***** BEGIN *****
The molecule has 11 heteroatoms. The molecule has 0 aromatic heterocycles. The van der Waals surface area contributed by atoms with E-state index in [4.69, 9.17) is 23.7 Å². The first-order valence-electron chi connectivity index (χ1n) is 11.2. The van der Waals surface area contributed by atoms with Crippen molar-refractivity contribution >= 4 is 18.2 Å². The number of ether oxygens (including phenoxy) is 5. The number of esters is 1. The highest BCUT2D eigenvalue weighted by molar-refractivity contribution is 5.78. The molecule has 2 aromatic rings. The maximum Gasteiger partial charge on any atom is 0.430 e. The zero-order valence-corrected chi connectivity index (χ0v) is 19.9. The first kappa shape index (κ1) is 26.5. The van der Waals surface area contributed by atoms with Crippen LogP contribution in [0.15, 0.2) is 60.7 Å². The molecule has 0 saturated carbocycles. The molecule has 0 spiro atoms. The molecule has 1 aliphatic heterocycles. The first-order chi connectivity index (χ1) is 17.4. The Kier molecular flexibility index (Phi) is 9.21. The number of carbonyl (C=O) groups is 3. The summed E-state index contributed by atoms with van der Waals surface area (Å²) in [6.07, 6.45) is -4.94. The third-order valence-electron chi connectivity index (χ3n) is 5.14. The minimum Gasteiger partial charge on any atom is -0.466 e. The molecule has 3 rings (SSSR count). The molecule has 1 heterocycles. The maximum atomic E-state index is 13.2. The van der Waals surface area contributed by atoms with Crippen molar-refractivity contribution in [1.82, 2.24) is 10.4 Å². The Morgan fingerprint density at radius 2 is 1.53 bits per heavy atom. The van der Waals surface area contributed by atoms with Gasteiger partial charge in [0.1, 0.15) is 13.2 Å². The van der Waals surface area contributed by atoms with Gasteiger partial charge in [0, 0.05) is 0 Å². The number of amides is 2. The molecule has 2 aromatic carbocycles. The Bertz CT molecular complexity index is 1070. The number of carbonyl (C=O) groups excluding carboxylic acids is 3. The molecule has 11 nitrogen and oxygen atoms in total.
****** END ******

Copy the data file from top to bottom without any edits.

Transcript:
The molecule has 11 heteroatoms. The molecule has 0 aromatic heterocycles. The van der Waals surface area contributed by atoms with E-state index in [4.69, 9.17) is 23.7 Å². The first-order valence-electron chi connectivity index (χ1n) is 11.2. The van der Waals surface area contributed by atoms with Crippen molar-refractivity contribution >= 4 is 18.2 Å². The number of ether oxygens (including phenoxy) is 5. The number of esters is 1. The highest BCUT2D eigenvalue weighted by molar-refractivity contribution is 5.78. The molecule has 2 aromatic rings. The maximum Gasteiger partial charge on any atom is 0.430 e. The zero-order valence-corrected chi connectivity index (χ0v) is 19.9. The first kappa shape index (κ1) is 26.5. The van der Waals surface area contributed by atoms with Crippen LogP contribution in [0.15, 0.2) is 60.7 Å². The molecule has 0 saturated carbocycles. The molecule has 0 spiro atoms. The molecule has 1 aliphatic heterocycles. The first-order chi connectivity index (χ1) is 17.4. The Kier molecular flexibility index (Phi) is 9.21. The number of carbonyl (C=O) groups is 3. The summed E-state index contributed by atoms with van der Waals surface area (Å²) in [6.07, 6.45) is -4.94. The third-order valence-electron chi connectivity index (χ3n) is 5.14. The minimum Gasteiger partial charge on any atom is -0.466 e. The molecule has 3 rings (SSSR count). The molecule has 1 heterocycles. The maximum atomic E-state index is 13.2. The van der Waals surface area contributed by atoms with Crippen molar-refractivity contribution in [1.82, 2.24) is 10.4 Å². The Morgan fingerprint density at radius 2 is 1.53 bits per heavy atom. The van der Waals surface area contributed by atoms with Gasteiger partial charge in [0.1, 0.15) is 13.2 Å². The van der Waals surface area contributed by atoms with Gasteiger partial charge in [0, 0.05) is 0 Å². The number of amides is 2. The molecule has 2 aromatic carbocycles. The Bertz CT molecular complexity index is 1070. The number of carbonyl (C=O) groups excluding carboxylic acids is 3. The molecule has 11 nitrogen and oxygen atoms in total.